Following LiesLiesLies, the screen footage departs from the quickly edited news clips and graphics to reveal the sweaty capacity crowd at the O2 Forum. This serves to illustrate the ‘here and now’ element of the new songs that follow; We’re Tired of It, War Games and Antifa. Following this trio of industrially charged angst, Jourgensen quips “that was some political diatribe from 2018. Now here’s some political diatribe from the 1990s. It’s the same old shit, everybody”. The hits from the George Bush Senior-era follow. Just One Fix, N.W.O. and Thieves are as intense in performance as they are critically nostalgic of earlier Republican governments. Closing the set is a high-octane version of So What from 1989’s The Mind Is A Terrible Thing To Taste.
Ministry return for one encore and deliver expanded versions of Psalm 69 and Bad Blood.
It’s a testament to the strength of the new album and Ministry as band that this gig was such a triumph. The group’s muscular sound on record was captured to perfection live. Derek Abrams’ drumming balances the delicate tightrope between hypnotic and aggressive with extreme precision. And creating movement behind the kit with such a full bodied sonic onslaught happening above the rhythm section is no easy task. His partner in crime, bassist Tony Campos, is as solid as a sequencer and possesses a dexterity that keeps the group’s low-end tight and exciting throughout the set. In addition, the twin guitar assault of Sin Quirin and Cesar Soto melded into one outstanding and complimentary force and the two musicians are both extremely adept at working the crowd. Ex-Killing Joke keyboardist John Bechdel maintains intrigue and mood-shifting soundscapes via his synths and patches that are integral to Ministry’s industrial sound. And, finally, DJ Swamp deserves an honourable mention with his sub-human juggling of decks, soundbytes and samples while also maintaining a sense of fun onstage. And holding all of this together is the brainchild behind it all – Al Jourgensen. An inspirational and highly energetic frontman with a theatricality, voice and spirit that helps to convey the message of his passionate lyrics with clarity and power. This son of immigrants is the very embodiment of what Trump rails against. And a prime example of a creative force who is genuinely helping to make America great (again) by simply asking his country to take a good look at itself.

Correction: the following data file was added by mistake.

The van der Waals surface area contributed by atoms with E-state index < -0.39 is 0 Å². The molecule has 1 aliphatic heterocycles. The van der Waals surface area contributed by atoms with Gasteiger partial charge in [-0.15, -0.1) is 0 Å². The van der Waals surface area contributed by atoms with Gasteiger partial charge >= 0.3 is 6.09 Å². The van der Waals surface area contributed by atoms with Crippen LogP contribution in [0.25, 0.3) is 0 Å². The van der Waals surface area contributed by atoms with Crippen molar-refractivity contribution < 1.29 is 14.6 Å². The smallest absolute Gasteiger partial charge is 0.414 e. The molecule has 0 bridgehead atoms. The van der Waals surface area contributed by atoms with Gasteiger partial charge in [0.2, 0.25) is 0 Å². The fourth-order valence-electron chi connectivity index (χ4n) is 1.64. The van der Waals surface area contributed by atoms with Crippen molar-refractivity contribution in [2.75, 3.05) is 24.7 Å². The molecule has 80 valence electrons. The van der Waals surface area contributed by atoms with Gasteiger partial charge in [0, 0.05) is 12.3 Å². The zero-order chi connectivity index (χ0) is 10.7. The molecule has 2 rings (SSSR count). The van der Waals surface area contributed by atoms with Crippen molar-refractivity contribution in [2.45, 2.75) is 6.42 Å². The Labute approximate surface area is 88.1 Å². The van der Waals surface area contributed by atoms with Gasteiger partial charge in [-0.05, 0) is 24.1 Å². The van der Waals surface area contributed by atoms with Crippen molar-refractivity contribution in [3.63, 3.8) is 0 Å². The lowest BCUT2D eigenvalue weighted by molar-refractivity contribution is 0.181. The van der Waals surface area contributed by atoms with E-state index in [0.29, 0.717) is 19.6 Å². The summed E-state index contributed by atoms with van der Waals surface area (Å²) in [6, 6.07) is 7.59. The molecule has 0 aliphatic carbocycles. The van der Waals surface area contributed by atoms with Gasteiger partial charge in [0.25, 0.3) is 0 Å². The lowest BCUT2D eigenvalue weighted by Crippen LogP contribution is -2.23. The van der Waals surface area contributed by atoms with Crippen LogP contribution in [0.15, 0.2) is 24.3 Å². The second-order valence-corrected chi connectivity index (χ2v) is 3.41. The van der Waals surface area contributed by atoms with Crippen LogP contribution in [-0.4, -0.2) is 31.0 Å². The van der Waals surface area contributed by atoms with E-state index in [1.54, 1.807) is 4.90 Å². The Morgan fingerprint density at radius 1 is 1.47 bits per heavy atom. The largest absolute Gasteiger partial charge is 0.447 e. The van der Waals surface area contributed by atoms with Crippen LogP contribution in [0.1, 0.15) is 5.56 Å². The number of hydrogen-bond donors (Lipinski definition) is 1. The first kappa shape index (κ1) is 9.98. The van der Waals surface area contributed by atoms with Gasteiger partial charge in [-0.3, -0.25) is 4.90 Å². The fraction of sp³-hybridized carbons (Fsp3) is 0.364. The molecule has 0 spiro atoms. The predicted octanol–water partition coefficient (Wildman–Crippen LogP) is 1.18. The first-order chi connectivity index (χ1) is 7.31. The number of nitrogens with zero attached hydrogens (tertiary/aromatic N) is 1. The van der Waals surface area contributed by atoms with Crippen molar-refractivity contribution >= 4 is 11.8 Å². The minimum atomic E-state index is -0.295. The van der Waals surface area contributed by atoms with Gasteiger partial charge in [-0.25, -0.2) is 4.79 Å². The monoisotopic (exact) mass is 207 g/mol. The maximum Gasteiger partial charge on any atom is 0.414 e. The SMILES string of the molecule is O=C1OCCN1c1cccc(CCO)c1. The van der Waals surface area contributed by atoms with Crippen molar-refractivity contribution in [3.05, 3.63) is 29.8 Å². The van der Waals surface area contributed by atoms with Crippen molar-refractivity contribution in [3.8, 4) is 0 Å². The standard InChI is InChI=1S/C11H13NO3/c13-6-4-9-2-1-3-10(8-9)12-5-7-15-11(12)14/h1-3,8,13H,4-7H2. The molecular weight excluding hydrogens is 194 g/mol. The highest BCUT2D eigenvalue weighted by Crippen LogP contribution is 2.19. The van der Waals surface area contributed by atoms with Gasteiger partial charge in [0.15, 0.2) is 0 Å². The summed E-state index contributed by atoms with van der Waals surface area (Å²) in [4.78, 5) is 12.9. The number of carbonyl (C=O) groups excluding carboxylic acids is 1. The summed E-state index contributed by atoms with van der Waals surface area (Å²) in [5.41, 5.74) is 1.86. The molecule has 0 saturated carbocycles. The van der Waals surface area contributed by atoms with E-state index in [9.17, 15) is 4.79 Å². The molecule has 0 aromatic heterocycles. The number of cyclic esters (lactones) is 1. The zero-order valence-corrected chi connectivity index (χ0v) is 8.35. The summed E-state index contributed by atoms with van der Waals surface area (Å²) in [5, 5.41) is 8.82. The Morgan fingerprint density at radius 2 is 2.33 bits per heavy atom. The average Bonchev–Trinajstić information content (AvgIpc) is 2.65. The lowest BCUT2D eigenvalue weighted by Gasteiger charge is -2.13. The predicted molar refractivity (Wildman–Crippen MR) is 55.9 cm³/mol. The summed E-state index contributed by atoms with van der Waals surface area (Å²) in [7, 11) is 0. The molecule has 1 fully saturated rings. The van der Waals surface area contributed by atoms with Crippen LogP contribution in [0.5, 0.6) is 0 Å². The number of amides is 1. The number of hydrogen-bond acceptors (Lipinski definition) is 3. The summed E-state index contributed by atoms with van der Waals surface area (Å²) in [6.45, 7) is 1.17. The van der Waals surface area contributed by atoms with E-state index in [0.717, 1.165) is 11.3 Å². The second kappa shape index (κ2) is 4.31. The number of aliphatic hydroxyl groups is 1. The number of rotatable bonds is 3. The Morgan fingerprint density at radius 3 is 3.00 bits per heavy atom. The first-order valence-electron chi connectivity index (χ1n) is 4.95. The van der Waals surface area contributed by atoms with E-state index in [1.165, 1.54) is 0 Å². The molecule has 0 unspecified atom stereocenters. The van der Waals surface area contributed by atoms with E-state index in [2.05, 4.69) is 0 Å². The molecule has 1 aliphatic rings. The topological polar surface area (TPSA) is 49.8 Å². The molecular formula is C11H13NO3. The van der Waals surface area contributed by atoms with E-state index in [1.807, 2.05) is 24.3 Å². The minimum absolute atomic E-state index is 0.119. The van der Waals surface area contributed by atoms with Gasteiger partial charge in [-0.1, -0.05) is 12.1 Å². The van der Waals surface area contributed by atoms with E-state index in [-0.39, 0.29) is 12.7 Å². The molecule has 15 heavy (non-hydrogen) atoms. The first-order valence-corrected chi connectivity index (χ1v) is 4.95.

Please note: Use of these images in any form without permission is illegal. If you wish to use/purchase or licence any images please contact Svenja Block at firstname.lastname@example.org .
AmeriKKKant is out now via Nuclear Blast.
Watch Ministry’s Twilight Zone video here.
All words by Andy Duke. Andy Duke is a London based raconteur, musician, writer, collector of soda syphons and the man behind ‘The Dukey Radio Show’ podcast.